Saturday, 17 January 2009

Hanover Point

Of all my film cameras, the Fuji GS645 was my favourite by a mile. I still have it, but can't afford the film processing any more. Or rather, since going digital, the savings I have made in not processing and contact printing an average of three or four rollfilms per week seem mysteriously to have found other outlets (primarily photobooks, I fear). The combination of medium-format negatives in a highly-portable rangefinder body with a beautiful medium-wide lens, plus the reassurance of that lens-protecting rollbar, is a real winner. I used to own the folding version with a standard lens, too, but sold it to someone whose lust exceeded his judgement, and who made me a ridiculous cash offer for it. They are very desirable cameras.

Of course, my previous "walk around" medium-format rangefinder had been a Koni Omega Rapid, weighing slightly less than suitcase full of concrete. Weight aside, the main contrast was between the perky snick of the Fuji's shutter and the head-turning kerschlunk of the KO's unique pump-action film advance (not inappropriate, I suppose, in the combat situations I believe the camera was originally designed for -- certainly, I'd trust a KO to stop a bullet).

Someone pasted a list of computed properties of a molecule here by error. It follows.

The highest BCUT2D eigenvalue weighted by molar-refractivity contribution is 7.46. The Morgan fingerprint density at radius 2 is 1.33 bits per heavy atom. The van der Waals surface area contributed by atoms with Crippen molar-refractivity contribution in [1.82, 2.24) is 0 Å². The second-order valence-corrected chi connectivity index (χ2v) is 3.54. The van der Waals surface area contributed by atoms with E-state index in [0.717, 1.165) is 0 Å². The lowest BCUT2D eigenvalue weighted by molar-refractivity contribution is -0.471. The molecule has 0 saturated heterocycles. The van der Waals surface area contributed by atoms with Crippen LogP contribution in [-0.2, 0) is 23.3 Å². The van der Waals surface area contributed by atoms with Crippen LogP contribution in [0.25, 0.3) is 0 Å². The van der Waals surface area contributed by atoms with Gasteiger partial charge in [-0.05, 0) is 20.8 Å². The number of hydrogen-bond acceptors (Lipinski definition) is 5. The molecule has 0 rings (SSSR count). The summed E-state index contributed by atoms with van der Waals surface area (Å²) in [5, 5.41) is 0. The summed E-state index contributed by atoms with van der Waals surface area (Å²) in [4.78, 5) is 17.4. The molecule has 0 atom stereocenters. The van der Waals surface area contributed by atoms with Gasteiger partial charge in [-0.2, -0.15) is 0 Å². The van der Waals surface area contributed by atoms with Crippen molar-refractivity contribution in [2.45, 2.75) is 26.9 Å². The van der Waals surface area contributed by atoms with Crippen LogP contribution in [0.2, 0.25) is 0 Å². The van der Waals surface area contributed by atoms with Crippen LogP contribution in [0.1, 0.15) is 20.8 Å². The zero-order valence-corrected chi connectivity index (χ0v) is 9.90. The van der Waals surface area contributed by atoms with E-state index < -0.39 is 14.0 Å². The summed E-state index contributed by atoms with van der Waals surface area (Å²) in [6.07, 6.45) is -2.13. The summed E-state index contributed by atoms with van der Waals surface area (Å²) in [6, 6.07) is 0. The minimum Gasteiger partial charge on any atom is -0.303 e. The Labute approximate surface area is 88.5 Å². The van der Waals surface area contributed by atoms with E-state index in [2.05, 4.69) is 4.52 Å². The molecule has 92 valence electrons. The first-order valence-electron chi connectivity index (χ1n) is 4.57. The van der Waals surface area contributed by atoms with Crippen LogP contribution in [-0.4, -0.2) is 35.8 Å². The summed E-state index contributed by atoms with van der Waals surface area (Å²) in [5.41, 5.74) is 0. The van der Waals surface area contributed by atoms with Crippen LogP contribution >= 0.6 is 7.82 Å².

I recently rescanned this image, taken with the Fuji: a New Year's Day photograph of Hanover Point on the Isle of Wight, and my single Greatest Hit (that is, I sold three copies of it from a group exhibition at the ArtSway gallery in the New Forest).

Hanover Point is famous as a fossil-hunting location, with Iguanodon footprints visible at low tide on the beach. I used to take my dinosaur-fanatical son over to the Island quite often as a treat, though I'm afraid it was more often than not a character-building lesson in the contrast between expectations and reality. Good stuff is always turning up, though, as the rate of erosion is alarming: those blocks in the foreground are not rock, but the remains of the clifftop carpark.

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